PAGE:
I think a more important question is what DON’T you need. Learning to do great work with nothing is an invaluable skill to have and one that will serve you well on your journey as a filmmaker or videographer.
Typically when I go out on a shoot I have a ton of gear with me. I’m a one man band typically, but I almost always take every piece of gear that I own. And when I don’t, I usually regret it. However, a couple months ago we got a call from a hospital about shooting a bunch of super run-n-gun, 15-30 second interviews for social media to raise awareness for heart disease in women. Since we were going to be moving so fast I only brought a backpack with my C100, 24-70mm F/2.8 L MKII, and RØDE Video Mic Pro. That was it. I felt SO NAKED. But when I got home and I had had a successful shoot it made me think about the bare bones of what I NEEDED. Periodically the opportunity arises for me to do that. Maybe it’s just shooting a company outing on my phone and editing something together in iMovie, but that challenge is always super invigorating. As you learn more and get more gear, it will be important for you to be challenged in this way.
So anyways, what does bare bones look like. The most basic thing you need, you are probably holding in your hands or pocket. Yep, I’m talking about your smart phone. It’s been said the best camera is the one you have with you. Something like that. But it’s true.
The important thing is the story you are telling, and how well you are telling it.
At the end of the day, I could have shot the videos for the hospital on my phone. Our work reflects a better quality image than that, but if we were just starting out, for this type of video it could work great.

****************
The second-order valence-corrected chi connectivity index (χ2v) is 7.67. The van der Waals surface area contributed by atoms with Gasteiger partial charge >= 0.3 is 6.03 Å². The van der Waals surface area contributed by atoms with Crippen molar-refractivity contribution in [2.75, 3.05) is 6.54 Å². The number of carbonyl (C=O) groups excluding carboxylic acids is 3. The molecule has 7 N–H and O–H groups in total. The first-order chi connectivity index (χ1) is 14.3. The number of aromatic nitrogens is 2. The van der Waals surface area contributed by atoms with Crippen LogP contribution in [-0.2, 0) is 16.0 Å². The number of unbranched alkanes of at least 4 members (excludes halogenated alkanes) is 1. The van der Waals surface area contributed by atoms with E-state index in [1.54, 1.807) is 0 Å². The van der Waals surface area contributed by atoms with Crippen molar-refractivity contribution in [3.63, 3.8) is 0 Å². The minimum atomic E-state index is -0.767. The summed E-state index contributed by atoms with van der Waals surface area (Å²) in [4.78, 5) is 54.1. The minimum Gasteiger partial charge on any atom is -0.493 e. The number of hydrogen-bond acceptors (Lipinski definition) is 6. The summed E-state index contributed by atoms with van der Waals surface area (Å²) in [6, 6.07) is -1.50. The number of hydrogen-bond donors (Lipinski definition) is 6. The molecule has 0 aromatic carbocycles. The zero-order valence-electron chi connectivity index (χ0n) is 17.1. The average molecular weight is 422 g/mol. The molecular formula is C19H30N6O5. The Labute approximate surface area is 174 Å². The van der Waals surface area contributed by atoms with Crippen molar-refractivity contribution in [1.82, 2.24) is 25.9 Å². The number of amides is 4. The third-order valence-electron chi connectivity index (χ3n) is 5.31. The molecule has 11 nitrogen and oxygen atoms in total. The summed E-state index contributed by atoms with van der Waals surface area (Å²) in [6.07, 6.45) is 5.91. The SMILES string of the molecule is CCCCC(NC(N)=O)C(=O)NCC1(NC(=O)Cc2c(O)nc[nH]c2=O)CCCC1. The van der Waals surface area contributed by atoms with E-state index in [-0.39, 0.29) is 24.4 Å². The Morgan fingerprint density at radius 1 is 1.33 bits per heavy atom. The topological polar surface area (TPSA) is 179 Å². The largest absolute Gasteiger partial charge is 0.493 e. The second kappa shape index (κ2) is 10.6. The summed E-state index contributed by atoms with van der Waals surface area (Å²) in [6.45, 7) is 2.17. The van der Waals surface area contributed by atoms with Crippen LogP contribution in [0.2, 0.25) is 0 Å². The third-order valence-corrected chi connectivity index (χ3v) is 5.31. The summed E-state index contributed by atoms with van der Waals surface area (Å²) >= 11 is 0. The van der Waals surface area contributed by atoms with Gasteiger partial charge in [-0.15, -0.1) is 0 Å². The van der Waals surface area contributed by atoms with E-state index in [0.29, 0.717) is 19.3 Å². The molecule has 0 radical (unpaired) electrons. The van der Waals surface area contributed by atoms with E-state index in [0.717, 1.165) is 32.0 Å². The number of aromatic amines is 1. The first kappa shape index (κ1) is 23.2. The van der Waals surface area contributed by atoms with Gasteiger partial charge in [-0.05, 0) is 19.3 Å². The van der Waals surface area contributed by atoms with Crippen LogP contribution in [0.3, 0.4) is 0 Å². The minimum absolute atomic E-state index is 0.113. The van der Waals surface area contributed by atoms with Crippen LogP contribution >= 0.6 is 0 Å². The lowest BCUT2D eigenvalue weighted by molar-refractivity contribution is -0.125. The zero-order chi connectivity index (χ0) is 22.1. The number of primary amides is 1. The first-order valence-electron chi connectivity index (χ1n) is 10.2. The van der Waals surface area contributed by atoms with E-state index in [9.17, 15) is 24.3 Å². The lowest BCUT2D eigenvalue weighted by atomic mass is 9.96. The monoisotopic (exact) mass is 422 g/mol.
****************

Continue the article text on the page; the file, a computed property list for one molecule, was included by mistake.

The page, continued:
Want to make any camera sing? Find the best light and even a smart phone will look awesome. If you aren’t working with a bunch of gear, odds are, you need to find the light because you can’t create it. There’s nothing wrong with that. It just means you need to be a little more creative and be able to go with the flow. Again, a useful skill.
More gear definitely CAN help you tell a story better and is absolutely necessary for some stories. But I’ve said all that to say this. Use what you have. And use it to pay for something better. Grow with what you have. My first camera was a little camcorder called s Canon HV20. It took forever to save money for, but I had read that it was a great camera to start out with. I shot a bunch of stuff for fun and used it to make promo videos at the place I worked. Then through the grapevine someone heard my name and hired me to do a freelance video for the archdiocese of Cincinnati. That paid me enough money to get a Canon 7D and a 28mm lens. I put in a ton of mileage on those two cameras.
New cameras come out all the time. The best advice isn’t which one to buy, it’s to practice and get good at problem solving with the camera you already have.
So what gear do you need? Drive. Drive to create. Get out there and put what you have to use.